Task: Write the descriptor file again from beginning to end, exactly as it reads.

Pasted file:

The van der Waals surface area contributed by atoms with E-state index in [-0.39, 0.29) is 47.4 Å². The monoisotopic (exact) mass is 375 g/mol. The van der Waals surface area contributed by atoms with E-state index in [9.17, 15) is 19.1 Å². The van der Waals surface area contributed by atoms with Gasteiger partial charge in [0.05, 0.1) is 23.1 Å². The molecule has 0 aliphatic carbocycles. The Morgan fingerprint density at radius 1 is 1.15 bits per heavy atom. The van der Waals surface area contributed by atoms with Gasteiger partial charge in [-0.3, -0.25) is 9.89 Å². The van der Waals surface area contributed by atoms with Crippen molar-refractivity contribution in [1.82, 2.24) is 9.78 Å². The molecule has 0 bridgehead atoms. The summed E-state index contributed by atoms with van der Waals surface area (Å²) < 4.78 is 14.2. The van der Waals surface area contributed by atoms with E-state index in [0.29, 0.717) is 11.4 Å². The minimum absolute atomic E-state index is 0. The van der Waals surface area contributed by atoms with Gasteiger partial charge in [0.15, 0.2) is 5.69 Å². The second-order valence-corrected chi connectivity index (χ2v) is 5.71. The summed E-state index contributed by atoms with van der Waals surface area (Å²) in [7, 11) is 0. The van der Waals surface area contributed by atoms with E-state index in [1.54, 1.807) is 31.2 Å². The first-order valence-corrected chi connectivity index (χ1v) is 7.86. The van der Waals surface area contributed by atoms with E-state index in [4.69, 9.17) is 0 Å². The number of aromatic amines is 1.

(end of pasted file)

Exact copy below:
The van der Waals surface area contributed by atoms with E-state index in [-0.39, 0.29) is 47.4 Å². The monoisotopic (exact) mass is 375 g/mol. The van der Waals surface area contributed by atoms with E-state index in [9.17, 15) is 19.1 Å². The van der Waals surface area contributed by atoms with Gasteiger partial charge in [0.05, 0.1) is 23.1 Å². The molecule has 0 aliphatic carbocycles. The Morgan fingerprint density at radius 1 is 1.15 bits per heavy atom. The van der Waals surface area contributed by atoms with Gasteiger partial charge in [-0.3, -0.25) is 9.89 Å². The van der Waals surface area contributed by atoms with Crippen molar-refractivity contribution in [1.82, 2.24) is 9.78 Å². The molecule has 0 bridgehead atoms. The summed E-state index contributed by atoms with van der Waals surface area (Å²) < 4.78 is 14.2. The van der Waals surface area contributed by atoms with E-state index in [0.29, 0.717) is 11.4 Å². The minimum absolute atomic E-state index is 0. The van der Waals surface area contributed by atoms with Gasteiger partial charge in [0.15, 0.2) is 5.69 Å². The second-order valence-corrected chi connectivity index (χ2v) is 5.71. The summed E-state index contributed by atoms with van der Waals surface area (Å²) in [7, 11) is 0. The van der Waals surface area contributed by atoms with E-state index in [1.54, 1.807) is 31.2 Å². The first-order valence-corrected chi connectivity index (χ1v) is 7.86. The van der Waals surface area contributed by atoms with E-state index in [4.69, 9.17) is 0 Å². The number of aromatic amines is 1.